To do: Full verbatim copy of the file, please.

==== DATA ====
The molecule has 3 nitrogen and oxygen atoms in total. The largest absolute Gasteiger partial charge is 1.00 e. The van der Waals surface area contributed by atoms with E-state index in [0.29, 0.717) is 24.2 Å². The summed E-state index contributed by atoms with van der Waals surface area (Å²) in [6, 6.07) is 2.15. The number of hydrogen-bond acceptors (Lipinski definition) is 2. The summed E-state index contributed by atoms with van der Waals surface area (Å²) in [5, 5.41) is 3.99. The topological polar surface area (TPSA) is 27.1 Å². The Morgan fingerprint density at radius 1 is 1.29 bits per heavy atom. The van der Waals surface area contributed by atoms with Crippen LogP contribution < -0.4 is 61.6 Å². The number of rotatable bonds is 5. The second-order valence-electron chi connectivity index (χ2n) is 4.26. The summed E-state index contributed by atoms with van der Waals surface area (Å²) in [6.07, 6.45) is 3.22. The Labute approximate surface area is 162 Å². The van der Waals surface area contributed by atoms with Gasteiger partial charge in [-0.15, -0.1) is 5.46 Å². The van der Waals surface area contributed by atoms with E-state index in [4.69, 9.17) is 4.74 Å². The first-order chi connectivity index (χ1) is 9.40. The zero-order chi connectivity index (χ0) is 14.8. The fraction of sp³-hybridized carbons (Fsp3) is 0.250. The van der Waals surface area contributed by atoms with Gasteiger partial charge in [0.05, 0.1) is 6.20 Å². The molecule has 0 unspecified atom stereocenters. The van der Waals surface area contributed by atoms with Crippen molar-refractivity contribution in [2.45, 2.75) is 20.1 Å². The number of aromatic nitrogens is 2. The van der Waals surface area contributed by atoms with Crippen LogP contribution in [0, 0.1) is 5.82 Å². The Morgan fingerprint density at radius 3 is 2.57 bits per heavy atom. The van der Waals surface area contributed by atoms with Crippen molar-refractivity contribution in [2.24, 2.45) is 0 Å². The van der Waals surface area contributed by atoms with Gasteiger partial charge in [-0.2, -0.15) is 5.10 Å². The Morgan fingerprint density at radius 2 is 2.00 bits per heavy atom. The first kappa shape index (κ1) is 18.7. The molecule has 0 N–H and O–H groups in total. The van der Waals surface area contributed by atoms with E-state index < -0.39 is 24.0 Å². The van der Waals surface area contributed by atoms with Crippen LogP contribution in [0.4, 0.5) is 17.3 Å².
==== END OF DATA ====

The molecule has 3 nitrogen and oxygen atoms in total. The largest absolute Gasteiger partial charge is 1.00 e. The van der Waals surface area contributed by atoms with E-state index in [0.29, 0.717) is 24.2 Å². The summed E-state index contributed by atoms with van der Waals surface area (Å²) in [6, 6.07) is 2.15. The number of hydrogen-bond acceptors (Lipinski definition) is 2. The summed E-state index contributed by atoms with van der Waals surface area (Å²) in [5, 5.41) is 3.99. The topological polar surface area (TPSA) is 27.1 Å². The Morgan fingerprint density at radius 1 is 1.29 bits per heavy atom. The van der Waals surface area contributed by atoms with Crippen LogP contribution < -0.4 is 61.6 Å². The number of rotatable bonds is 5. The second-order valence-electron chi connectivity index (χ2n) is 4.26. The summed E-state index contributed by atoms with van der Waals surface area (Å²) in [6.07, 6.45) is 3.22. The Labute approximate surface area is 162 Å². The van der Waals surface area contributed by atoms with Gasteiger partial charge in [-0.15, -0.1) is 5.46 Å². The van der Waals surface area contributed by atoms with E-state index in [4.69, 9.17) is 4.74 Å². The first-order chi connectivity index (χ1) is 9.40. The zero-order chi connectivity index (χ0) is 14.8. The fraction of sp³-hybridized carbons (Fsp3) is 0.250. The van der Waals surface area contributed by atoms with Gasteiger partial charge in [0.05, 0.1) is 6.20 Å². The molecule has 0 unspecified atom stereocenters. The van der Waals surface area contributed by atoms with Crippen molar-refractivity contribution in [2.45, 2.75) is 20.1 Å². The number of aromatic nitrogens is 2. The van der Waals surface area contributed by atoms with Crippen LogP contribution in [0, 0.1) is 5.82 Å². The Morgan fingerprint density at radius 3 is 2.57 bits per heavy atom. The van der Waals surface area contributed by atoms with Crippen molar-refractivity contribution in [2.24, 2.45) is 0 Å². The van der Waals surface area contributed by atoms with Gasteiger partial charge in [-0.2, -0.15) is 5.10 Å². The Morgan fingerprint density at radius 2 is 2.00 bits per heavy atom. The first kappa shape index (κ1) is 18.7. The molecule has 0 N–H and O–H groups in total. The van der Waals surface area contributed by atoms with E-state index < -0.39 is 24.0 Å². The van der Waals surface area contributed by atoms with Crippen LogP contribution in [0.4, 0.5) is 17.3 Å².